So today I was working on my first WebAPI and I ended up in a very frustrating situation. I implemented a very basic API, it only had two methods; one to list all items of an entity and one to get a single entity by it’s id. Pretty simple and straight forward right? Nothing special, you must have read dozens of posts explaining how to do it. That’s what I thought as well. Everything was all fine and well until I tried it out.

Getting the list was easy enough, but getting the entity with id just didn’t work. For “some” reason it kept going to the default get method. So I started looking at what could be the problem, but everything seemed fine. Then I started googleing around, and came back empty handed…shit…I started thinking okay there must be something wrong with my routing, let’s just say I went pretty deep into the rabbit hole.

Eventually, I figured out the problem, and I’m not proud of it. Basically your Get method responsible for the getting  a single entity **MUST** have a parameter called id(assuming you’re using the default routing rule), not myAwesomeEntityID , not failParamId, NO it’s id! That is it!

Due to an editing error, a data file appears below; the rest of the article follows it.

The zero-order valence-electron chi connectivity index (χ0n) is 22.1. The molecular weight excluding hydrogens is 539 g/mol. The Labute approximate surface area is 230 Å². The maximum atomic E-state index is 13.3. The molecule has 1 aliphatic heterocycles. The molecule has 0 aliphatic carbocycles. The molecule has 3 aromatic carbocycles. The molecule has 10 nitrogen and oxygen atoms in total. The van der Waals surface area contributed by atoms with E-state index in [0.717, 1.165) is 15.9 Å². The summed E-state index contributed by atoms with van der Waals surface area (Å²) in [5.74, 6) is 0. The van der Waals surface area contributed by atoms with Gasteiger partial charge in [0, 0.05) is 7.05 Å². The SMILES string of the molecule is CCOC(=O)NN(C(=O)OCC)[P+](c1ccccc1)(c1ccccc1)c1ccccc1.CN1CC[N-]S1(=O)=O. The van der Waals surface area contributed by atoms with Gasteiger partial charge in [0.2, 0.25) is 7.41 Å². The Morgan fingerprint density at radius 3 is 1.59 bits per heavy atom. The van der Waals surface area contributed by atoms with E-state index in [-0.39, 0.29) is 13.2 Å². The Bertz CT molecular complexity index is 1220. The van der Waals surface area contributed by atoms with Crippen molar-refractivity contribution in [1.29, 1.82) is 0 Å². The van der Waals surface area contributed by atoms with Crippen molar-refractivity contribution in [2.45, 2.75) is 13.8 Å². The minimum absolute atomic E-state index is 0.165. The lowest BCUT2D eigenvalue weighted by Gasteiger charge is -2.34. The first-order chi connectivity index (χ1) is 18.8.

So I guess this is one of those tipical tunnel vision problems hopefully I can save someone several hours of frustration :)

 

Show me the codez!

This does  work:

This does not work:

 

Xamarin + VS2012 + PCL + MVVM Cross v3 = Awesome!!1!one1!

UPDATE (09/2013)
FYI: For Googlers that find this after 9/2013 or so. The Xamarin versions 4.1.6 and above (currently in Alpha channel) do not need these xml files anymore. And in fact they now break some nuget packages like httpclient and threading. So delete them if you made them : )

 

If you ever wanted to get started on mobile development this is the time! After some thinking I decided to start working on some iOS apps. I started researching online and the first thing I found was Xamarin. This in itself was pretty good as now I can focus on the device’s API rather than learning Objective-C. If you want to learn about Xamarin you may want to visit their site for some more information.